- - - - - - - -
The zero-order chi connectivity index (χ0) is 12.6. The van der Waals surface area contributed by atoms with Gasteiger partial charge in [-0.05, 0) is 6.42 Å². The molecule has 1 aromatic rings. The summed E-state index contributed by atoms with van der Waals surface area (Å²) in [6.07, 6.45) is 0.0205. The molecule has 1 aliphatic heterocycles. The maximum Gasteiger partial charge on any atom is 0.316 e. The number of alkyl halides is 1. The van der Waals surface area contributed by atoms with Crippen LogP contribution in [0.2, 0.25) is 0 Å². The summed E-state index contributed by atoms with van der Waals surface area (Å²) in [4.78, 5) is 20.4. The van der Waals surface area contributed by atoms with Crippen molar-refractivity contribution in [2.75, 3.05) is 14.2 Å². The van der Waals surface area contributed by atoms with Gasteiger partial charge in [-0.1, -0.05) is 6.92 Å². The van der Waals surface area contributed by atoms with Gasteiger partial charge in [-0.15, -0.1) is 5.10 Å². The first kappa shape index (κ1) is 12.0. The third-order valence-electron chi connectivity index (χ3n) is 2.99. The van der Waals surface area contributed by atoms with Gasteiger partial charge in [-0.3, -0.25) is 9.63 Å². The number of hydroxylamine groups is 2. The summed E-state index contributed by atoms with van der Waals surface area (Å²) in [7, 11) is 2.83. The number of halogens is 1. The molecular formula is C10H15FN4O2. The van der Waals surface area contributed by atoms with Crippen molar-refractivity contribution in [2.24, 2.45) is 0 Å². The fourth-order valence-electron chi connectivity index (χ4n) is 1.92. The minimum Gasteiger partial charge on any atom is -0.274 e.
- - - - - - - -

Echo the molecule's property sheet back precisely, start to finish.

The zero-order chi connectivity index (χ0) is 12.6. The van der Waals surface area contributed by atoms with Gasteiger partial charge in [-0.05, 0) is 6.42 Å². The molecule has 1 aromatic rings. The summed E-state index contributed by atoms with van der Waals surface area (Å²) in [6.07, 6.45) is 0.0205. The molecule has 1 aliphatic heterocycles. The maximum Gasteiger partial charge on any atom is 0.316 e. The number of alkyl halides is 1. The van der Waals surface area contributed by atoms with Crippen LogP contribution in [0.2, 0.25) is 0 Å². The summed E-state index contributed by atoms with van der Waals surface area (Å²) in [4.78, 5) is 20.4. The van der Waals surface area contributed by atoms with Crippen molar-refractivity contribution in [2.75, 3.05) is 14.2 Å². The van der Waals surface area contributed by atoms with Gasteiger partial charge in [-0.1, -0.05) is 6.92 Å². The van der Waals surface area contributed by atoms with Gasteiger partial charge in [-0.15, -0.1) is 5.10 Å². The first kappa shape index (κ1) is 12.0. The third-order valence-electron chi connectivity index (χ3n) is 2.99. The van der Waals surface area contributed by atoms with Gasteiger partial charge in [-0.3, -0.25) is 9.63 Å². The number of hydroxylamine groups is 2. The summed E-state index contributed by atoms with van der Waals surface area (Å²) in [7, 11) is 2.83. The number of halogens is 1. The molecular formula is C10H15FN4O2. The van der Waals surface area contributed by atoms with Crippen molar-refractivity contribution in [2.24, 2.45) is 0 Å². The fourth-order valence-electron chi connectivity index (χ4n) is 1.92. The minimum Gasteiger partial charge on any atom is -0.274 e.